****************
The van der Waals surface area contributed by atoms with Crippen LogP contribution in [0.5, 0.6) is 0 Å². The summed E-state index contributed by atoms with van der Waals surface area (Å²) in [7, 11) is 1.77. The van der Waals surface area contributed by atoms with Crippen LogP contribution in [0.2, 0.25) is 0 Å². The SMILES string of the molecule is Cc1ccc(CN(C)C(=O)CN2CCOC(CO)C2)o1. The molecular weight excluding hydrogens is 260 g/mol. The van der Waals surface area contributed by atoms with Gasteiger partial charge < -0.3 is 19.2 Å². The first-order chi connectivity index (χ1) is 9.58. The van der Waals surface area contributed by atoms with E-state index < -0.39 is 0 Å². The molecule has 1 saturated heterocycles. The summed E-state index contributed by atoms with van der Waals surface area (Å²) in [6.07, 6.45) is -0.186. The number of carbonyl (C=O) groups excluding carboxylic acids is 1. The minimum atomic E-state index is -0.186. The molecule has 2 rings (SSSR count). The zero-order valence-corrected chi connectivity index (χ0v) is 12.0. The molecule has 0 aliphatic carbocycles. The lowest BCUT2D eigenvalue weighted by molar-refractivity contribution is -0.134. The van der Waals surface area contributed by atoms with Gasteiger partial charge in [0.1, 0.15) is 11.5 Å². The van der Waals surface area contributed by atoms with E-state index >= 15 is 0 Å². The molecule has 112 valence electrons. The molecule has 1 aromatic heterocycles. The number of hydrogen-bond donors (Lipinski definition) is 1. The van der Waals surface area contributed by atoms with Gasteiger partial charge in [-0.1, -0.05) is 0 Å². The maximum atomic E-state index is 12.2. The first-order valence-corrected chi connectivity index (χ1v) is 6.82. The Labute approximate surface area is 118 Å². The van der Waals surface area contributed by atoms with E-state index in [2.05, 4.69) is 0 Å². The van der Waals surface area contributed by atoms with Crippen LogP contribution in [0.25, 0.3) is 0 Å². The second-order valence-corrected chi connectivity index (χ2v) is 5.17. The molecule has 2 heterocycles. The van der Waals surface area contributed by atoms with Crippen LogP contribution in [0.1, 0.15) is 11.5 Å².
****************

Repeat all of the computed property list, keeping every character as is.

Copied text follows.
The van der Waals surface area contributed by atoms with Crippen LogP contribution in [0.5, 0.6) is 0 Å². The summed E-state index contributed by atoms with van der Waals surface area (Å²) in [7, 11) is 1.77. The van der Waals surface area contributed by atoms with Crippen LogP contribution in [0.2, 0.25) is 0 Å². The SMILES string of the molecule is Cc1ccc(CN(C)C(=O)CN2CCOC(CO)C2)o1. The molecular weight excluding hydrogens is 260 g/mol. The van der Waals surface area contributed by atoms with Gasteiger partial charge < -0.3 is 19.2 Å². The first-order chi connectivity index (χ1) is 9.58. The van der Waals surface area contributed by atoms with E-state index < -0.39 is 0 Å². The molecule has 1 saturated heterocycles. The summed E-state index contributed by atoms with van der Waals surface area (Å²) in [6.07, 6.45) is -0.186. The number of carbonyl (C=O) groups excluding carboxylic acids is 1. The minimum atomic E-state index is -0.186. The molecule has 2 rings (SSSR count). The zero-order valence-corrected chi connectivity index (χ0v) is 12.0. The molecule has 0 aliphatic carbocycles. The lowest BCUT2D eigenvalue weighted by molar-refractivity contribution is -0.134. The van der Waals surface area contributed by atoms with Gasteiger partial charge in [0.1, 0.15) is 11.5 Å². The van der Waals surface area contributed by atoms with E-state index >= 15 is 0 Å². The molecule has 112 valence electrons. The molecule has 1 aromatic heterocycles. The number of hydrogen-bond donors (Lipinski definition) is 1. The van der Waals surface area contributed by atoms with Gasteiger partial charge in [-0.1, -0.05) is 0 Å². The maximum atomic E-state index is 12.2. The first-order valence-corrected chi connectivity index (χ1v) is 6.82. The Labute approximate surface area is 118 Å². The van der Waals surface area contributed by atoms with E-state index in [2.05, 4.69) is 0 Å². The van der Waals surface area contributed by atoms with Crippen LogP contribution in [0.25, 0.3) is 0 Å². The second-order valence-corrected chi connectivity index (χ2v) is 5.17. The molecule has 2 heterocycles. The van der Waals surface area contributed by atoms with Crippen LogP contribution in [0.1, 0.15) is 11.5 Å².